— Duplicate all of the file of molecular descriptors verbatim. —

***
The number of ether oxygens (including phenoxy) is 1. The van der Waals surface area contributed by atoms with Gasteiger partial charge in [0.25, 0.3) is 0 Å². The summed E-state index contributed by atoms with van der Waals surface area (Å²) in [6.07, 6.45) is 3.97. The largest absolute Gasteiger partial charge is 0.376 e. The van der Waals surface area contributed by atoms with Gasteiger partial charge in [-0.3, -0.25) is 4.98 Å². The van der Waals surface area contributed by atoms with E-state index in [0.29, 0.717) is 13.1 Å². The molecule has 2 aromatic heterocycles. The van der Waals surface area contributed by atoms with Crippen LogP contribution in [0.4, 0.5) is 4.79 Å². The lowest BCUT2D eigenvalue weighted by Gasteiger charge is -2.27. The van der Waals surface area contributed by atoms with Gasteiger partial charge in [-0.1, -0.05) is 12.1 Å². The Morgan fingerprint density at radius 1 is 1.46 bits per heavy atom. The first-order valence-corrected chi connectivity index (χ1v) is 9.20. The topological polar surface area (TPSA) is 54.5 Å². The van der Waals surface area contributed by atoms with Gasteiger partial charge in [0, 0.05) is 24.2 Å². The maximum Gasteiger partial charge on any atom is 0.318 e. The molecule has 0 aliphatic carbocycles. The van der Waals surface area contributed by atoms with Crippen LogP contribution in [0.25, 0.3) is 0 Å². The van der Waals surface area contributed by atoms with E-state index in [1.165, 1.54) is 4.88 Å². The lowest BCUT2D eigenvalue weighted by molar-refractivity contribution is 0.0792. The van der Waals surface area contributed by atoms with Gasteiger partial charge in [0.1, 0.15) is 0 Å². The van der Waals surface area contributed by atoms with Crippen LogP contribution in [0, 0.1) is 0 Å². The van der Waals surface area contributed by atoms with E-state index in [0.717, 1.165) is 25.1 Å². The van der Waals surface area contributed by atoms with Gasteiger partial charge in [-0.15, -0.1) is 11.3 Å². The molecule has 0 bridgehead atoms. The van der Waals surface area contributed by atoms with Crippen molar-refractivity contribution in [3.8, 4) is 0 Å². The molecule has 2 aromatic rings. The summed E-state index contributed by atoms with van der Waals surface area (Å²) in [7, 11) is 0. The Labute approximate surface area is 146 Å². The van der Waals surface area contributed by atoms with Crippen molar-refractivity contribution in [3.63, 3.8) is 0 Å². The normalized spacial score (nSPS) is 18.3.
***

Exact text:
The number of ether oxygens (including phenoxy) is 1. The van der Waals surface area contributed by atoms with Gasteiger partial charge in [0.25, 0.3) is 0 Å². The summed E-state index contributed by atoms with van der Waals surface area (Å²) in [6.07, 6.45) is 3.97. The largest absolute Gasteiger partial charge is 0.376 e. The van der Waals surface area contributed by atoms with Gasteiger partial charge in [-0.3, -0.25) is 4.98 Å². The van der Waals surface area contributed by atoms with E-state index in [0.29, 0.717) is 13.1 Å². The molecule has 2 aromatic heterocycles. The van der Waals surface area contributed by atoms with Crippen LogP contribution in [0.4, 0.5) is 4.79 Å². The lowest BCUT2D eigenvalue weighted by Gasteiger charge is -2.27. The van der Waals surface area contributed by atoms with Gasteiger partial charge in [-0.1, -0.05) is 12.1 Å². The Morgan fingerprint density at radius 1 is 1.46 bits per heavy atom. The first-order valence-corrected chi connectivity index (χ1v) is 9.20. The topological polar surface area (TPSA) is 54.5 Å². The van der Waals surface area contributed by atoms with Gasteiger partial charge in [0, 0.05) is 24.2 Å². The maximum Gasteiger partial charge on any atom is 0.318 e. The molecule has 0 aliphatic carbocycles. The van der Waals surface area contributed by atoms with Crippen LogP contribution in [0.25, 0.3) is 0 Å². The van der Waals surface area contributed by atoms with E-state index in [1.165, 1.54) is 4.88 Å². The lowest BCUT2D eigenvalue weighted by molar-refractivity contribution is 0.0792. The van der Waals surface area contributed by atoms with Gasteiger partial charge in [0.1, 0.15) is 0 Å². The van der Waals surface area contributed by atoms with Crippen LogP contribution in [0, 0.1) is 0 Å². The van der Waals surface area contributed by atoms with E-state index in [0.717, 1.165) is 25.1 Å². The van der Waals surface area contributed by atoms with Gasteiger partial charge in [-0.15, -0.1) is 11.3 Å². The molecule has 0 bridgehead atoms. The van der Waals surface area contributed by atoms with Crippen molar-refractivity contribution in [3.8, 4) is 0 Å². The molecule has 2 aromatic rings. The summed E-state index contributed by atoms with van der Waals surface area (Å²) in [7, 11) is 0. The Labute approximate surface area is 146 Å². The van der Waals surface area contributed by atoms with Crippen molar-refractivity contribution in [3.63, 3.8) is 0 Å². The normalized spacial score (nSPS) is 18.3.